Children’s Diarrhea Vaccine From Sweden Found Safe and Immunogenic

ETVAX vaccine consists of inactivated E. coli bacteria expressing protective antigens and the ETEC-based B subunit protein LCTBA
african children
Africa (Precision Vaccinations News)

The oral inactivated vaccine candidate ETVAX was found safe and broadly immunogenic against enterotoxigenic E. coli diarrhea in children from 6 months to 5 years of age.

The results from this phase I/II study conducted by researchers at the University of Gothenburg was announced in The Lancet Infectious Diseases on November 20, 2019, saying ‘all predefined primary endpoints for the study were achieved and ETVAX stimulated immune responses to all key vaccine components.’

The researchers found ‘giving the ETVAX vaccine with an adjuvant enhanced the magnitude, breadth, and kinetics of the intestinal immune responses in infants.

This is important news since there is not a commercially available, preventive vaccine against Enterotoxigenic E. coli (ETEC) bacteria, which are a primary cause of diarrhea.

The ETVAX vaccine consists of inactivated E. coli bacteria expressing high levels of protective antigens and the ETEC-based B subunit protein LCTBA.

This clinical study examined the administration of ETVAX, given alone or together with different doses of an adjuvant, double-mutant heat-labile toxin (dmLT), to assess the vaccine's safety and immunogenicity in 450 children.

In addition to safety analyses, immune responses were determined by measuring the number of antibodies produced in the intestine (feces) as well as antibodies secreted by lymphocytes circulating in the blood to the intestine.

The study was conducted in Dhaka, Bangladesh, as a collaborative effort between the Sahlgrenska Academy at the University of Gothenburg, along with Scandinavian Biopharma, and the non-profit global health organization, PATH.

These new results confirm and extend the promising data previously reported from ETVAX trials in Swedish and Bangladeshi adults. 

Based on the results of this trial, advanced studies were initiated in September 2019 to further test safety, immune responses and protection of ETVAX (including dmLT) in African children 6-23 months of age.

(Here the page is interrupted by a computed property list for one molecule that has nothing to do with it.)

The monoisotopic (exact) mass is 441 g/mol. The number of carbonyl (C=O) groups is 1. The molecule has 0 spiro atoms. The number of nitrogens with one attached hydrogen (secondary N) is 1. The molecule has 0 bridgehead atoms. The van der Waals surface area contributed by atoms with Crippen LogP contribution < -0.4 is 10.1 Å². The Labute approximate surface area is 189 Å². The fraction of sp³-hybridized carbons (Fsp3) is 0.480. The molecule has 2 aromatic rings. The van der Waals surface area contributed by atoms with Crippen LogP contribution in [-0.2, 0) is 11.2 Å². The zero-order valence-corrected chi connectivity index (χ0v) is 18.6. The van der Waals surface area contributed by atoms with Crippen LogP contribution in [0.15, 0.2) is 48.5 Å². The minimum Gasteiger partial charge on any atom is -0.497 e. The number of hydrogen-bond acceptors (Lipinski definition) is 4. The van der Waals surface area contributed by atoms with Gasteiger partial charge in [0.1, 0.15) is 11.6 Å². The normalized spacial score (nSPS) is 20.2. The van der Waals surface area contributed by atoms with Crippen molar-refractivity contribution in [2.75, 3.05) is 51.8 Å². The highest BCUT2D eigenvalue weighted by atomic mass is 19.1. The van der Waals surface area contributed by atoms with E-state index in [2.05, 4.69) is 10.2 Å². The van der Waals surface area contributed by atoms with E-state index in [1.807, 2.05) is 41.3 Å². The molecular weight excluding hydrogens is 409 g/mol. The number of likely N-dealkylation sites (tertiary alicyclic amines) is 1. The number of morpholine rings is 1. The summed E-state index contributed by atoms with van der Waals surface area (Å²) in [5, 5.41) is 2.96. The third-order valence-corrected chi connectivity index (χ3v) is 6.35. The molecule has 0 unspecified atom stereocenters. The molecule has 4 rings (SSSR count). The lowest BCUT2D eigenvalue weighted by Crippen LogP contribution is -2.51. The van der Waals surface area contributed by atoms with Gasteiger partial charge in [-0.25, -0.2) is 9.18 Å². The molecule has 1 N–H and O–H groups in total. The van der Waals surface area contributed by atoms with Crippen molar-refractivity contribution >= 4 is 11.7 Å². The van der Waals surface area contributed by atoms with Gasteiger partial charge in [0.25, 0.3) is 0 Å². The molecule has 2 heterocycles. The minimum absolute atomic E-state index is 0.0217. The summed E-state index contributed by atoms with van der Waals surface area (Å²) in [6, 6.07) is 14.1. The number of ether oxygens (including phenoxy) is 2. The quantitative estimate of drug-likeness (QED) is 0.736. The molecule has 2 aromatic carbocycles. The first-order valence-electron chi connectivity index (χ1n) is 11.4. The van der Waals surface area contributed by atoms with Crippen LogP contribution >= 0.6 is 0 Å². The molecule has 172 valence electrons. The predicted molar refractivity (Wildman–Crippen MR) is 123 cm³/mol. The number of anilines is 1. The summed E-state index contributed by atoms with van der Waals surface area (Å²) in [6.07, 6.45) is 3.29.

An additional study evaluating the protective efficacy of ETVAX in Finnish travelers to Africa will be completed by the end of the first quarter of 2020.

Antibiotics can shorten the duration of diarrhea illness, especially if given early, but they are usually not required, says the US Centers for Disease Control and Prevention (CDC).

Because resistance to antibiotics is increasing worldwide, the decision to use an antibiotic should be carefully weighed against the severity of illness and the risk of adverse reactions, such as rash, antibiotic-associated colitis, and vaginal yeast infection.

Virtually all persons recover completely without any long-term consequences.

Furthermore, pregnant women and persons with weakened immune systems, such as patients who are receiving chemotherapy, who are taking immunosuppressive medications, or who have HIV infection, should talk with their healthcare provider if they are traveling to areas at high risk for ETEC exposure, says the CDC.

Despite the frequency of Traveler's Diarrhea, there is no international consensus on its prevention. But, the CDC says you can take steps to avoid traveler’s diarrhea, such as:

  • Choose food and drinks carefully:  Eat only foods that are cooked and served hot. Avoid food that has been sitting on a buffet. Eat raw fruits and vegetables only if you have washed them in clean water or peeled them. 
  • Only drink beverages from factory-sealed containers, and avoid ice because it may have been made from unclean water.
  • Wash your hands:  Wash your hands often with soap and water, especially after using the bathroom and before eating. 
  • If soap and water aren’t available, use an alcohol-based hand sanitizer. 
  • In general, it’s a good idea to keep your hands away from your mouth.

Many international travelers ask ‘if the oral cholera vaccine is recommended to prevent traveler’s diarrhea.’

According to various studies and randomized controlled trials evaluating the oral cholera vaccine, they did not show a benefit and do not recommend its routine use to prevent Travelers Diarrhea, said the CDC during October 2019.

Traveller's Diarrhea news published by Vax-Before-Travel





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